The 131st Audio Engineering Society convention is taking place in New York’s Javits Center this weekend, drawing students and professionals from every major discipline of the audio arts. The AES Show is my personal favorite of all the audio-related conventions on the calendar, primarily due to its focus on technology, education and innovation across all disciplines, from studio recording and broadcast to sound for film, computer games and installation. Analog and digital audio are equally embraced, while production and reproduction walk hand in hand, creating a fertile garden of new ideas that advance the field as a whole.
While there is a clear need for shows that focus on specific areas, such as installation, broadcast, music, etc., the Audio Engineering Society convention is, at its core, about knowledge. Basic research is presented; lively panel discussions stimulate new ideas; history is served and students are mentored.
And, of course, there are the products. Given the economic realities of today, it’s natural that the AES show floor is not as large as it once was. Still, it remains a hotbed of new products and, more importantly, technologies. Manufacturers still use AES as a platform for product introductions, and it’s a sure bet that there will be a few obscure start-up companies showing off their particular brand of innovation, ready for licensing and development. Even the chip makers and test equipment manufacturers are there, showing product designers new ways to solve problems and push the boundaries of excellence.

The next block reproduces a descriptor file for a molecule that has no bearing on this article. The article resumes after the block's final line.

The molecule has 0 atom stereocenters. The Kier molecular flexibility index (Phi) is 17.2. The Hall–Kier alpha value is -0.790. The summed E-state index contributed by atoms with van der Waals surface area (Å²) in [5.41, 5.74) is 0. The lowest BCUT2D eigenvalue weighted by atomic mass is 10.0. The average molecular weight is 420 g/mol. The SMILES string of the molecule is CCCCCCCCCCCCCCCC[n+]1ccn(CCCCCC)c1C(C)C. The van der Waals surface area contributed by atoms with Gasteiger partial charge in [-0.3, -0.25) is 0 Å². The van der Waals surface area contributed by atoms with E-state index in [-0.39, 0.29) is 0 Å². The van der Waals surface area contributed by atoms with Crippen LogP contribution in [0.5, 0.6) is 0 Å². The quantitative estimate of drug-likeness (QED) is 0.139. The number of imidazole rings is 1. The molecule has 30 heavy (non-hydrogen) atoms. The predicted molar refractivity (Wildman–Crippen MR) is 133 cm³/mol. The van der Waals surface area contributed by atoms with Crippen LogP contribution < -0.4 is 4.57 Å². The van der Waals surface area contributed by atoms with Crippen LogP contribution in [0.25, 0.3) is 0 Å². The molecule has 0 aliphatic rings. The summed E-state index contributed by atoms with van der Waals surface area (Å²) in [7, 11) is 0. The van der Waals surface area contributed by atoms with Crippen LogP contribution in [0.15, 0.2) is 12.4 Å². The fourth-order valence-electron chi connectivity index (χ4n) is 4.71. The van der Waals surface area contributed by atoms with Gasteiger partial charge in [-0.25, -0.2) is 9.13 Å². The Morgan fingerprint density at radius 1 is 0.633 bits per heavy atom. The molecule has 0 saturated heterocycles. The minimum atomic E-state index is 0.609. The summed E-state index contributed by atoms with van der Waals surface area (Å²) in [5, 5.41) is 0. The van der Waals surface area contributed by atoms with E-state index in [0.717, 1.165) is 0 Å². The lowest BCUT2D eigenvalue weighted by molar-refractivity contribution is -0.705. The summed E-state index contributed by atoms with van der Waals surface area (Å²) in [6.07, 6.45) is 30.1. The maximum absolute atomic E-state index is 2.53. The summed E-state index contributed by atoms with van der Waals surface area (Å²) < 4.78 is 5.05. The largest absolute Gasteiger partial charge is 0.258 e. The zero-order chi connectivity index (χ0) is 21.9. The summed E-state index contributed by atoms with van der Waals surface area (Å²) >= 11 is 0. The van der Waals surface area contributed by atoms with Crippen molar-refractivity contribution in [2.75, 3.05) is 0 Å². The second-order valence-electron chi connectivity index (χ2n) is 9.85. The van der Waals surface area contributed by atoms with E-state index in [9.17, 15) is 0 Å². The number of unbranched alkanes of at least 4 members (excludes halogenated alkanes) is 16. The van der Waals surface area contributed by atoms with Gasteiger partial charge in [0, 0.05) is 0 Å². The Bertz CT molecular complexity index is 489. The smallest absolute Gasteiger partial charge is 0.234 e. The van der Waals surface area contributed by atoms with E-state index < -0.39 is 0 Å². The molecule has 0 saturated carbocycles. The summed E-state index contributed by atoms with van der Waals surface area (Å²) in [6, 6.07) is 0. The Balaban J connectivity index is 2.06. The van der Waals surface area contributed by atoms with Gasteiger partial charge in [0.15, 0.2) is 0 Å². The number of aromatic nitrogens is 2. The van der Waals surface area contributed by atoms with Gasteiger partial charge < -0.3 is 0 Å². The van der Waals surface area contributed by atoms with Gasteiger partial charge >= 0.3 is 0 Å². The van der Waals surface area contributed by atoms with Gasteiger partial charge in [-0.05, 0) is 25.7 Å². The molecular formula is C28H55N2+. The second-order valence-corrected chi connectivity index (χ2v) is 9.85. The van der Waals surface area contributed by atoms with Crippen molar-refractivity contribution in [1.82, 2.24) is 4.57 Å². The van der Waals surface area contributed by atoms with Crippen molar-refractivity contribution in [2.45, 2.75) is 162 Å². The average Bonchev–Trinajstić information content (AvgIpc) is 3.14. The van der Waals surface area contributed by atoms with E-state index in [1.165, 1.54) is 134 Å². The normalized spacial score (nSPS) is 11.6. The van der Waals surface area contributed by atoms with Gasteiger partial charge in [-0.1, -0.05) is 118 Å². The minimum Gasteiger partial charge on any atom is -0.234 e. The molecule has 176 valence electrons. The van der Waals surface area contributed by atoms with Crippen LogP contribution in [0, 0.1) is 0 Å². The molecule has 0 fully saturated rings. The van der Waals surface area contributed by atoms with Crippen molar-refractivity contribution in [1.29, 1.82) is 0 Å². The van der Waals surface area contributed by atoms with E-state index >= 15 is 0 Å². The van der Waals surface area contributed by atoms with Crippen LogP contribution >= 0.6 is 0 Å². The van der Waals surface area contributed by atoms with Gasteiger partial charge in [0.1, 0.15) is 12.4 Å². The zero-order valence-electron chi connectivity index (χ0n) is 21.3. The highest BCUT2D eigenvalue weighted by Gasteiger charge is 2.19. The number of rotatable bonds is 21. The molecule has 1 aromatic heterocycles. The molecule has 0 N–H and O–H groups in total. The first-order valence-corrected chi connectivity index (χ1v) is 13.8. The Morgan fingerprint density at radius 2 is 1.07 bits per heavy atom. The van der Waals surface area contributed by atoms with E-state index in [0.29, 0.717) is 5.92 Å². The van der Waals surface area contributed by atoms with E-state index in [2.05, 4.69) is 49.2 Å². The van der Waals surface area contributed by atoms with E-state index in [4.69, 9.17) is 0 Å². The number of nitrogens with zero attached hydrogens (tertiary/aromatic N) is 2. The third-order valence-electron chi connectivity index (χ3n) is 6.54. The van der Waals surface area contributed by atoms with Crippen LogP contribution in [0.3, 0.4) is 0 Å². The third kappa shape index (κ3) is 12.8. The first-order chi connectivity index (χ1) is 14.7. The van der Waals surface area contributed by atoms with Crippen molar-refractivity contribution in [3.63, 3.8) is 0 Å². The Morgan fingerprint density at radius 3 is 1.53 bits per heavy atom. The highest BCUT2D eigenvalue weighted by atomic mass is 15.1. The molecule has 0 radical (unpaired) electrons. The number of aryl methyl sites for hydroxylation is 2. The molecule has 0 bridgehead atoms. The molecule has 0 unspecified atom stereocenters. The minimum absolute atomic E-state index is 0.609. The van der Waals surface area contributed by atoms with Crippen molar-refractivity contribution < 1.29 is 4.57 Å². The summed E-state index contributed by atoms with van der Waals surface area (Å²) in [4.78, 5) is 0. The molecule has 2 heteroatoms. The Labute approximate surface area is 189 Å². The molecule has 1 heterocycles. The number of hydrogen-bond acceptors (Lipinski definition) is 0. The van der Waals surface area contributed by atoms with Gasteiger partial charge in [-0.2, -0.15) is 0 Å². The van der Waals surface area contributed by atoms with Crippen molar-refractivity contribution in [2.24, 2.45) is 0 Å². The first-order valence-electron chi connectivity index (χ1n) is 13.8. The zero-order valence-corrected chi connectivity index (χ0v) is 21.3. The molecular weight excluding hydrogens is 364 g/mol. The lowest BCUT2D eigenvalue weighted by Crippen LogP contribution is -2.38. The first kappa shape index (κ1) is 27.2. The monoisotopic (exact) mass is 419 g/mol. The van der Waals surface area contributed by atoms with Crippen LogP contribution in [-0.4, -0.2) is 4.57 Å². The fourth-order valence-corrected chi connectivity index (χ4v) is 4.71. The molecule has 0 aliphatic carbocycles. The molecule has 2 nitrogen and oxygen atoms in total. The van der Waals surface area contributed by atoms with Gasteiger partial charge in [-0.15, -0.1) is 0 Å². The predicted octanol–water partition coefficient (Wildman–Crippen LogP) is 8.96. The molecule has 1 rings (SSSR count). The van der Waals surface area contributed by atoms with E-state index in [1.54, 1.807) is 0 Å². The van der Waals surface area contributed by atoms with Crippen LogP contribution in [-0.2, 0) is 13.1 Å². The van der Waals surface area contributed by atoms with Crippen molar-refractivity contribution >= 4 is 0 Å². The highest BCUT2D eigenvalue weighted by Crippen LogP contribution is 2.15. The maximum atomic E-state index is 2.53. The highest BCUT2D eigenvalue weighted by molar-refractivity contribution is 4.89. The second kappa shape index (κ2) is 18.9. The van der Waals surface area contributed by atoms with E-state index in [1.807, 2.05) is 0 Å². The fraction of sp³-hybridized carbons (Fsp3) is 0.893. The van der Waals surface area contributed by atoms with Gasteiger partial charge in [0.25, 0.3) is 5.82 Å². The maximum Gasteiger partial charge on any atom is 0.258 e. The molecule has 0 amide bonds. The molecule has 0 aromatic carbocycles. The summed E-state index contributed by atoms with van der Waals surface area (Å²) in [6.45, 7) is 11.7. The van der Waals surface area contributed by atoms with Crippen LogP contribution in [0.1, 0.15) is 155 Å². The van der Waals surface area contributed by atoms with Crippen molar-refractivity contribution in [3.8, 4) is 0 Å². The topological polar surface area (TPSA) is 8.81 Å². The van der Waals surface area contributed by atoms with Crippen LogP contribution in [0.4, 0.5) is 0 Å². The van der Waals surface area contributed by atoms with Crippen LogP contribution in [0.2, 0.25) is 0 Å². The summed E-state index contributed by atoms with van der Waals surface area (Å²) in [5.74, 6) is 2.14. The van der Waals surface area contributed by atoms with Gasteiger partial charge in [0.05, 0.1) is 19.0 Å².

I’ve heard talk for several years now that the AES is a dying event. I’m here to tell you that it is anything but. This is a jewel among trade shows, a place where scientists, engineers, users and manufacturers gather with a common goal of further advancing this very mature science that we call professional audio. The economy has forced some companies to back away, but the essence and spirit of the convention remain.
Besides, where else can an audio geek like me go to see a demonstration of an optical microphone or a working panoramic audio/video camera?
See you in New York!
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